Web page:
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Here in the United States we are in what seems to be the middle of a political campaign when in fact the first presidential primaries are still a month away. Seemingly endless debates, decisions determined by sound bites, and the ever present discussion about what exactly the church's role in politics should be leave many tired, others preturbed, and a few who act like a child who just ate a box of cookies and drank a gallon of red kool-aid. Some live for politics. Others dread all of this as a necessary evil and see a best case scenario where we are required to do our civic duty and discern the lesser of two evils. The candidates are judged by their positions, how often they change those positions, and how well they communicate their views and how convincingly they make their promises. There are values voters, the religious right, the liberal left, neo-conservatives, libertarians, moderates, constitutionalists, democrats, republicans, independents, and a lot of wackos. The base must be appeased. The fringe pandered to. And the undecideds lured to one side or the other.
Well, lest I go on and on like a politician let me get to my point. I was reviewing a few blogs and a few email lists I am a part of and a thought struck me. Just popped right in my head. Before I reveal that thought though I must mention that I have read and heard a lot of good, a lot of bad, and quite a bit of ugly lately when it comes to politics and religion. I have not decided how I will vote yet (and when I do decide I promise I won't blog about it), but many in the reformed and "evangelical" world (I use the term as loosely as it has come to be defined) are taking lots of time to talk about why we should vote for their candidate. The debates are heated, the logic impressive, and the stubborness quite amusing at times. But with all the talk about politics and religion I am concerned.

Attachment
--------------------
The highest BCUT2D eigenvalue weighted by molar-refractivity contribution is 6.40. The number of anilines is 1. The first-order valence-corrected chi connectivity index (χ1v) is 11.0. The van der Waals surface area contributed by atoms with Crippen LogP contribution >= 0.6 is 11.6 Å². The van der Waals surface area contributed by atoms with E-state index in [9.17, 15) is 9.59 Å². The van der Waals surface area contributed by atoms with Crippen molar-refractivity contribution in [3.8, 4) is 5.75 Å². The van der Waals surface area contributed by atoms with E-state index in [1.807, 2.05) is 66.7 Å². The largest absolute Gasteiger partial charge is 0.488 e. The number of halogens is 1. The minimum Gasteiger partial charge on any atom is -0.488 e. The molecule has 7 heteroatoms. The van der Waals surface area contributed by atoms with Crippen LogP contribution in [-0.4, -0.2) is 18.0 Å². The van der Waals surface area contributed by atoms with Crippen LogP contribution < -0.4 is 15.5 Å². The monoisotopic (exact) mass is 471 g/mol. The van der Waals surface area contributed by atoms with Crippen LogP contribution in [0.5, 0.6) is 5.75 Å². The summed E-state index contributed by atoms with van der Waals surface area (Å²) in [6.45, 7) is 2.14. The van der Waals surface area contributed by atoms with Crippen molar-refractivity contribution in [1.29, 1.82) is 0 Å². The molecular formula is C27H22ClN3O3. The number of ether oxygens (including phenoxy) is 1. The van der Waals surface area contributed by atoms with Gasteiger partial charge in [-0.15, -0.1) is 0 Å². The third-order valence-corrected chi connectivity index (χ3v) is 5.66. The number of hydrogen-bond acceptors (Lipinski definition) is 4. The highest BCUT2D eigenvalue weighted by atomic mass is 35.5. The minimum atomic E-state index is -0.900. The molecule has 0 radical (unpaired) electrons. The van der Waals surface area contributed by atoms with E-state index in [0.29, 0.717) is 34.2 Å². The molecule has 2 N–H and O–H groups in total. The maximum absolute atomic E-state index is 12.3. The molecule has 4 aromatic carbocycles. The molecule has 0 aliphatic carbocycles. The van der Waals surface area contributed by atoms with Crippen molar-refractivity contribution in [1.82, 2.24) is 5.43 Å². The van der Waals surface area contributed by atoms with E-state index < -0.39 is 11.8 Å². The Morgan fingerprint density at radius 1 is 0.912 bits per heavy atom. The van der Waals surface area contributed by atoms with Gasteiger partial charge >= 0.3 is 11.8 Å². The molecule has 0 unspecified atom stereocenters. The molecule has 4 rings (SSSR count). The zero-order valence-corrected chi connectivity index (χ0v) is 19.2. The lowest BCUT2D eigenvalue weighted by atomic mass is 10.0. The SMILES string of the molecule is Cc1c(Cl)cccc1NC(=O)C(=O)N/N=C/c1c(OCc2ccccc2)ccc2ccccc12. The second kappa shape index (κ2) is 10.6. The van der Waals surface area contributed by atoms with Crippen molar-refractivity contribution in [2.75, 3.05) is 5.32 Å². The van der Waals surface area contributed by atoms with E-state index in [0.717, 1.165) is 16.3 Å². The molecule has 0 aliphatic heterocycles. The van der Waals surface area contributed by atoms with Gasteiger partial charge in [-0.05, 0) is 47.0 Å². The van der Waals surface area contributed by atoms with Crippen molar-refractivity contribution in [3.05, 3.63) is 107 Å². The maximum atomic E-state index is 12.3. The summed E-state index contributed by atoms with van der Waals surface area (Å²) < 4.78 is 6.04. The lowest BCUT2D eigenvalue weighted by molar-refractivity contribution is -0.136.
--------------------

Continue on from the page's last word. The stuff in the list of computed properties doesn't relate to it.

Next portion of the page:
So what was it that hit me like a bolt of lighting?
How many of us lately have been better evangelists for our candidate than for our Savior?
The time, money, effort, zeal, words, arguments, debates, fact finding, passion, and all the rest that we spend pushing our favorite politician is embarassing when compared to the time, money, effort, zeal, etc, that we have given for the preaching and living of the gospel.
Politics and elections are not a bad thing. But I am afraid we are acting as if the politicians were our saviors. And no matter who they are or who we elect it is God who raises the nations up or puts them down. And it is not our elected leaders who influence God's will in the matter. It is whether we the people repent of our sin and turn back to Him.
Discussion and debate can be useful and good but the words of our mouth reveal the true condition of our heart. What do our lips (and typing hands) tell us about who we are trusting to save us?